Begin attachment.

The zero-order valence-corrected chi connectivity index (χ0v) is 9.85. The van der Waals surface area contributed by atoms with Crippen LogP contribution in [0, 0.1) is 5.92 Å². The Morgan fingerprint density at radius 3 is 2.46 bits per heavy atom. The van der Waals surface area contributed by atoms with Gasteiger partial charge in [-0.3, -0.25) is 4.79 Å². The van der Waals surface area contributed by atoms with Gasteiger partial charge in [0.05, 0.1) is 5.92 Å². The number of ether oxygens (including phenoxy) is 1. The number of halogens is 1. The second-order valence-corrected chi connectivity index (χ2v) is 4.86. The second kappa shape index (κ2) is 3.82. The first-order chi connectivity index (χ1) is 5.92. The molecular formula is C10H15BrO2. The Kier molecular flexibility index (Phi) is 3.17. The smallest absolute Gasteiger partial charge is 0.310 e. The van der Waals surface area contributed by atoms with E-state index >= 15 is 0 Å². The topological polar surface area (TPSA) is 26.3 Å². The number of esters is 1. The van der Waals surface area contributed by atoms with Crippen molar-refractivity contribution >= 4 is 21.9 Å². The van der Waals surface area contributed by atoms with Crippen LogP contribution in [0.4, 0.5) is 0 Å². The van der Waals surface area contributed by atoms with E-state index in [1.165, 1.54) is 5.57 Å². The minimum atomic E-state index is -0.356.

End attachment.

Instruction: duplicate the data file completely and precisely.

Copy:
The zero-order valence-corrected chi connectivity index (χ0v) is 9.85. The van der Waals surface area contributed by atoms with Crippen LogP contribution in [0, 0.1) is 5.92 Å². The Morgan fingerprint density at radius 3 is 2.46 bits per heavy atom. The van der Waals surface area contributed by atoms with Gasteiger partial charge in [-0.3, -0.25) is 4.79 Å². The van der Waals surface area contributed by atoms with Gasteiger partial charge in [0.05, 0.1) is 5.92 Å². The number of ether oxygens (including phenoxy) is 1. The number of halogens is 1. The second-order valence-corrected chi connectivity index (χ2v) is 4.86. The second kappa shape index (κ2) is 3.82. The first-order chi connectivity index (χ1) is 5.92. The molecular formula is C10H15BrO2. The Kier molecular flexibility index (Phi) is 3.17. The smallest absolute Gasteiger partial charge is 0.310 e. The van der Waals surface area contributed by atoms with E-state index >= 15 is 0 Å². The topological polar surface area (TPSA) is 26.3 Å². The number of esters is 1. The van der Waals surface area contributed by atoms with Crippen molar-refractivity contribution >= 4 is 21.9 Å². The van der Waals surface area contributed by atoms with Crippen LogP contribution in [0.4, 0.5) is 0 Å². The van der Waals surface area contributed by atoms with E-state index in [1.165, 1.54) is 5.57 Å². The minimum atomic E-state index is -0.356.